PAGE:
Sunday, December 30
Sunday, December 23
Are ya'll hungry? Thirsty? You have to try this great recipe I found for hot buttered rum. This will warm you right up.
Oh yes, this one's for you. Gosh I hope you don't already have one.
And there's some more over this this other pile ... if you wouldn't mind passing them around? Thanks.
Tuesday, December 18
I did find this one pattern for a bolero which looked simple enough. Ha. The stitches themselves were simple, just a lot of double crochets. My problem was two-fold: first, with a garment you must pay attention to gauge (stitches/rows per inch) and you must get it right otherwise the pieces won't match up when it comes time to stitch them together. Second, I used a different kind of yarn for the very first time and until I adjusted it was very tricky to work with.
I know, this isn't what you think of when you hear the word "yarn." It's really more of a ribbon, and more specifically what they call a "ladder" or "trellis" ribbon. It's a bit like stitching together cobwebs, but is also amazingly strong and has a beautiful drape. I really shouldn't have done my first major project with this, but how could I pass up those colors? And I'm really pleased with how it turned out. Well worth all the tearing out and restitching.
My next project should be much simpler, but I'm still pretty excited about it. I have new furniture in solid colors and it needs some jazzing up with pillows. So I found this pattern:
I liked the way the stripes reverse, and I liked that the pattern calls for different textures of yarn. To me texture is even more important than color in the things I crochet because they are meant to be felt, whether it's an afghan or anything else. It's all about how it feels. In this case it's all done in Homespun (a nubby yarn) and chenille. I'm planning to use a combo of the chenille in a few different jewel tones and some faux suede yarn with just a little Homespun for accent. It should result in a nice, soft pillow. We'll see.
Friday, December 14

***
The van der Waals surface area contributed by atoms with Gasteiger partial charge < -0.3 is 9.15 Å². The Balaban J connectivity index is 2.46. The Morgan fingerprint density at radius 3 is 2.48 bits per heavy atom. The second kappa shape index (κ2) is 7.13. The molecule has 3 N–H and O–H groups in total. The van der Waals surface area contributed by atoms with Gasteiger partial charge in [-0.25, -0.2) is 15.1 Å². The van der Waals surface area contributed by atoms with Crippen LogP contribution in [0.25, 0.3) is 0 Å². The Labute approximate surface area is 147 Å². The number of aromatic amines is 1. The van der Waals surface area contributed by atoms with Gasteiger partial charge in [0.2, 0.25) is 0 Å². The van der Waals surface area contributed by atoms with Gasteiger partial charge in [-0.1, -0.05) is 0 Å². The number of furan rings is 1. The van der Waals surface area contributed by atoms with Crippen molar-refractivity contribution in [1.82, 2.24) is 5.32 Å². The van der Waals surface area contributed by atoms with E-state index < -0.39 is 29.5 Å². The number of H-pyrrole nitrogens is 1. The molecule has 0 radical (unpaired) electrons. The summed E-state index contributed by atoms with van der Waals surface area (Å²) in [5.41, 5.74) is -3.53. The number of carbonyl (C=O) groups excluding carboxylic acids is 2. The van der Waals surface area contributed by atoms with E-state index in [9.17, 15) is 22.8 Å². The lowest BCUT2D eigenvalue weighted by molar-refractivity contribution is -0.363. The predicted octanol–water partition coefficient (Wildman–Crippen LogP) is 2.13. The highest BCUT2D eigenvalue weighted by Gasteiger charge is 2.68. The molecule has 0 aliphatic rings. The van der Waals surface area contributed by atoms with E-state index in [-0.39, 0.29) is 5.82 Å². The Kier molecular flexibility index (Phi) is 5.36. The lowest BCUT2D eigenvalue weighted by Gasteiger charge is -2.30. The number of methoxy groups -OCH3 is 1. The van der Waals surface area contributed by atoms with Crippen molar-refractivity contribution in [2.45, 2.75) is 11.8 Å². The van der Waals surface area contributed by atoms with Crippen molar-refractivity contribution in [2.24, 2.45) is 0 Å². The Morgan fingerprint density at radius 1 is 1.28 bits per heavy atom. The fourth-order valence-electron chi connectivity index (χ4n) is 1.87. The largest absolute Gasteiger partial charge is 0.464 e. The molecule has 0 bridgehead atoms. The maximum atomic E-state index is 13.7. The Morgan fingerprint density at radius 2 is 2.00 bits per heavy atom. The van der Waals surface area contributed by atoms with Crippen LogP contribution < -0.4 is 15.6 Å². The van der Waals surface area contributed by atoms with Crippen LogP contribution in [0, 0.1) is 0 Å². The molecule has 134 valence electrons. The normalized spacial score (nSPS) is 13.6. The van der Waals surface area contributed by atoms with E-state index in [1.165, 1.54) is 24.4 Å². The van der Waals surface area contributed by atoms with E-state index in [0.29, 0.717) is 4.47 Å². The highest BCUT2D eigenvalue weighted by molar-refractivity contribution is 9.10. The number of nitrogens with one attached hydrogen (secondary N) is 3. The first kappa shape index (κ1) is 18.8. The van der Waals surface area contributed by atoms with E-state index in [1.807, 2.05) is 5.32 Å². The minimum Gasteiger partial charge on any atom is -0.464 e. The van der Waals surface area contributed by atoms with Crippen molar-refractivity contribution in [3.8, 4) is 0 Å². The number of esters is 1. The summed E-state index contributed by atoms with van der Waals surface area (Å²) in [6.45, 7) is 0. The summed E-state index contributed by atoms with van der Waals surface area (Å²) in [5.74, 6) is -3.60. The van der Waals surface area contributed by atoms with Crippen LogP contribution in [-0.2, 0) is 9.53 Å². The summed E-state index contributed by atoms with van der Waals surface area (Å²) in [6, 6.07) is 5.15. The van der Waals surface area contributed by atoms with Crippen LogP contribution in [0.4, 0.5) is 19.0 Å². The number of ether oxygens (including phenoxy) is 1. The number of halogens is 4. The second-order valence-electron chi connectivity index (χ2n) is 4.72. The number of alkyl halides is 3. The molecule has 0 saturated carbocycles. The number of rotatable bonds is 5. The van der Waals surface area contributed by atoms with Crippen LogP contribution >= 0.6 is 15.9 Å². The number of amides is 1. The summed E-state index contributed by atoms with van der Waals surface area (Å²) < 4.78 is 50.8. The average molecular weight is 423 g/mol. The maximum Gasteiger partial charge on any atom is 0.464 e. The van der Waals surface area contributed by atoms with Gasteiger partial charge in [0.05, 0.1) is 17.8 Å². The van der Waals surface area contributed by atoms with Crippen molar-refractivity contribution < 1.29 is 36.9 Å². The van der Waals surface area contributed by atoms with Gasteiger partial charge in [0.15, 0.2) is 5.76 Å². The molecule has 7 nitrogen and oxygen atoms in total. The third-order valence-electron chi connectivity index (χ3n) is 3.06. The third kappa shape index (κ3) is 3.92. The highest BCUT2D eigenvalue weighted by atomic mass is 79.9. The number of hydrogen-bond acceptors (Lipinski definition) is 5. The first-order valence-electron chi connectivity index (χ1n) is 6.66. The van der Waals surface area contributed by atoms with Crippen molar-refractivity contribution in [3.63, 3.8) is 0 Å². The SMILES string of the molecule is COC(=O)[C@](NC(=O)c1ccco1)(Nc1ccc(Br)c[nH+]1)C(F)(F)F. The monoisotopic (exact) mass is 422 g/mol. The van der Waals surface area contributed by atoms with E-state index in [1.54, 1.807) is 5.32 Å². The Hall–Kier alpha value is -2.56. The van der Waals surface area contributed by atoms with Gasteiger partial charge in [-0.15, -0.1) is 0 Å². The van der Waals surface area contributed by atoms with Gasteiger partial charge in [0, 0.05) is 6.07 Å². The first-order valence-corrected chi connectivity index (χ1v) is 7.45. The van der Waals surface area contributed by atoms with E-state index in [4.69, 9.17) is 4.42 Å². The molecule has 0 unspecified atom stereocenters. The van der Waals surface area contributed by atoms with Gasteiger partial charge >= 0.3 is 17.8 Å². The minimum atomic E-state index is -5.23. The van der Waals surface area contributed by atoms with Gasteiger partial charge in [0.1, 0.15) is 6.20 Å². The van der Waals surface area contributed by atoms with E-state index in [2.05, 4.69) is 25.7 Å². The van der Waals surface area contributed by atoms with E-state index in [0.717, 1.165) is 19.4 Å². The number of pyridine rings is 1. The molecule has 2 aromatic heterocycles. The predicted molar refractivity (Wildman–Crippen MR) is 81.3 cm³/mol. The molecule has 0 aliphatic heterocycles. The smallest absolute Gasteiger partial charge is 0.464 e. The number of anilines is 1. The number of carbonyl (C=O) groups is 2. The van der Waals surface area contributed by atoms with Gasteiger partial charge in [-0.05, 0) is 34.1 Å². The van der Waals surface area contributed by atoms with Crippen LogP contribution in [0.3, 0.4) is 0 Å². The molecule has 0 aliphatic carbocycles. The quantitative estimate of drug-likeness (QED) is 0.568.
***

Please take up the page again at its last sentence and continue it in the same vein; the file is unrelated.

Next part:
1. an expert in the use of words.
2. a person, as a journalist or novelist, whose vocation is writing.
Actually I think the above definition might be too simple. In my opinion a wordsmith is a craftsman in the same way that a potter or cabinetmaker is. Much of the craft might be learned, but they have an innate talent that puts them several levels above the mere dabbler. Anyone can use words; but putting them together in such a way that the product inspires, amuses or intriques others is an artform.
I was thinking about this last night as I lay in bed unable to sleep. Usually if I can't sleep it is because I can't turn my mind off and a sometimes effective aid is to plug in my iPod and listen to an audiobook. If I can become lost in a story my mind will be sufficiently distracted to let go. It has to be something engaging, though, a story that pulls me into the author's make believe world. In this case it was Terry Pratchett's Going Postal that I turned to. I'm telling you, the man is an artist with words. I've read the hardcopy twice and am on my third listen and it never gets stale. He weaves elements together, puns and wordplays, cultural phenomena and current events, in such a way as to keep the reader in a constant state of anticipation. You just know there's something wonderful waiting around the turn of the page.
Take this line from Going Postal. In the story our reluctant hero needs help and turns to Miss Dearheart, his romantic interest and the only person who sees him for what he really is. She's a no-nonsense dame and exactly what Moist (yeah, that's the hero's name) needs. Her advice?
Get yourself a little bit closer to heaven. And then get down on your knees and pray. You know how to pray, don't you? You just put your hands together -- and hope.
Maybe it's just because I'm an old movie buff - that is, a fan of old movies, not an old fan of movies - but that line just tickles me every time I read it, or hear the narrator read it. Even without backstory and character description, you get an instant picture of Miss Dearheart. You know she's standing there arching an eyebrow and looking the hero straight in the eye as she delivers that line. You know it because the line is iconic. Lauren Bacall said it to Bogey in the 1944 movie To Have and Have Not. Actually what she said was, "You know how to whistle, don’t you, Steve? You just put your lips together and...blow." So Pratchett didn't invent the line, but he used it deftly, tailoring it to his character while preserving the flavor. It's just that bit different and yet that much more amusing for its famliarity.
I have favorite Pratchett books, and this is one of them. But every one that I have read has included a few gems in the way of word pictures and great dialogue. The man's a genius.
Wednesday, December 5